North Central College’s proposal for a new science center is on the line.
Plans for the $60 million complex at the southwest corner of Van Buren Avenue and Loomis Street will go before Naperville City Council members when they meet Tuesday evening. They will be taking up a proposal that has divided some of those who advise them.
A key piece of the plan is razing six structures, five of them century-old houses, that lie within the footprint for the 125,000-square-foot building. The city’s Historic Preservation Commission last month came down 5-1 against the college’s request for a certificate of appropriateness, the endorsement necessary for demolition of structures in the historic district.
Numerous neighbors of the proposed site have weighed in against the plans as well, most citing the size of the structure and its anticipated impact on the surrounding residential area.
City staff, however, are encouraging the council to give the plans their approval.
“While staff does not typically recommend demolition of existing structures in the Historic District without sufficient structural reasons, the buildings on the subject properties have been identified on the North Central College Master Land Use Plan to be demolished for construction of new college facilities,” city planner Ying Liu said in a council memo. “The college’s request for demolition is consistent with the recommendations of the Master Land Use Plan.
“Furthermore, the college intends to facilitate the preservation of the five single-family structures by placing them for sale for $10 to any buyer who wants to purchase and move them to a new location prior to demolition.”
North Central President Troy Hammond noted that the proposal adheres to the parameters of the college/university zoning district in which the site sits, and that it is consistent with the future vision for the campus that has been discussed in past meetings between the college and nearby residents.
“The proposed science center is sized to fulfill its function and to serve the needs of North Central College students,” Hammond wrote in an Aug. 5 letter to city officials. “This building should be viewed not only in the context of being adjacent to a residential neighborhood, but also in the context of being integrated into the institutional campus.”
The City Council meeting is scheduled at 7 p.m. Tuesday in the council chambers of the Naperville Municipal Center, 400 S. Eagle St.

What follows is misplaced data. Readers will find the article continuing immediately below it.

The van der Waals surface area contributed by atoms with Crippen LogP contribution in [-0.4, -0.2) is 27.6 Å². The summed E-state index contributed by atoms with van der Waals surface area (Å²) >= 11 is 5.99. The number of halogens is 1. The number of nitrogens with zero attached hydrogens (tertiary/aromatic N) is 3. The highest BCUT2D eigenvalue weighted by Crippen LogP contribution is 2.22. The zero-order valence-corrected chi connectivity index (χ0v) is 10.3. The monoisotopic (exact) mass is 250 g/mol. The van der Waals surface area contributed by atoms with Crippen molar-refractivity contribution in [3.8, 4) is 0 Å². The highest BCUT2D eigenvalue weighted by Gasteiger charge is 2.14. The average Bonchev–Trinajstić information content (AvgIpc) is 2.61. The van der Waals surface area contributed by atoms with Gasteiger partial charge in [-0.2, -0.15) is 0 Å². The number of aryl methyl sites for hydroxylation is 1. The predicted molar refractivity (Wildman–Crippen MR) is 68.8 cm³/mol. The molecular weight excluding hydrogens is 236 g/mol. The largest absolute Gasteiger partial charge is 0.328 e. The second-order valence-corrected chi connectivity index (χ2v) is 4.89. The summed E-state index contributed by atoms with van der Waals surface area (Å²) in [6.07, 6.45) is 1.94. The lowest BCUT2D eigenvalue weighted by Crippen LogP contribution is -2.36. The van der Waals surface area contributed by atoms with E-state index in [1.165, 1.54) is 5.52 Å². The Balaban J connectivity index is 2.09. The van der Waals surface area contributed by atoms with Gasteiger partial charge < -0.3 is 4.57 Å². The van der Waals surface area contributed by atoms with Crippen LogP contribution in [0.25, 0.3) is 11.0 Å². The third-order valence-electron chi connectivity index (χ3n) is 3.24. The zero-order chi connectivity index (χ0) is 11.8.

Up for consideration
Issue: Receiving requested staff input on the adjustment of local laws governing operations at downtown bars.
Background: Some council members have suggested problems with violence and other disruptions late at night in the city core could be addressed by requiring the pubs to close earlier, and cut off the service of alcohol shots after a certain time.
What it means: A staff memo outlines the council’s options, among them imposing earlier closing times for some or all of the bars licensed to sell alcohol in the city; limiting the hours for the serving of shots; and requiring the installation of surveillance equipment.
Issue: Approving variances and final plat for TopGolf.
Background: The $20 million proposal would put a three-story, 65,000-square-foot indoor golf center on 13 acres southwest of Route 59 and Ferry Road.
What it means: If approved, the project will be the second location for the specialty venue in the Chicago area. The company currently operates a smaller indoor golf complex in Wood Dale.
Issue: Receiving staff input on establishment of a new commission or board to focus on senior issues.
Background: Some council members have asked whether the city should take a more proactive role in ensuring needed programs and services are available for the city’s residents.
What it means: The staff report advises against forming a new group now, saying more input from the community’s seniors is needed first. It also suggests improving communication and establishing a task force, with designation of liaisons and an adviser.
Issue: Preparing for upcoming winter weather through the letting of plowing contracts.
Background: The three accords up for approval Tuesday would cover snow clearing on parking lots, some sidewalks and city streets by Beverly Snow and Ice and assorted independent plowing contractors, at a cost of $820,390.
What it means: Officials hope the upcoming winter will be less costly than the last one, when their $3.47 million expenditure for plowing and de-icing represented a 42 percent increase over the usual outlay.Tags: City Council, North Central College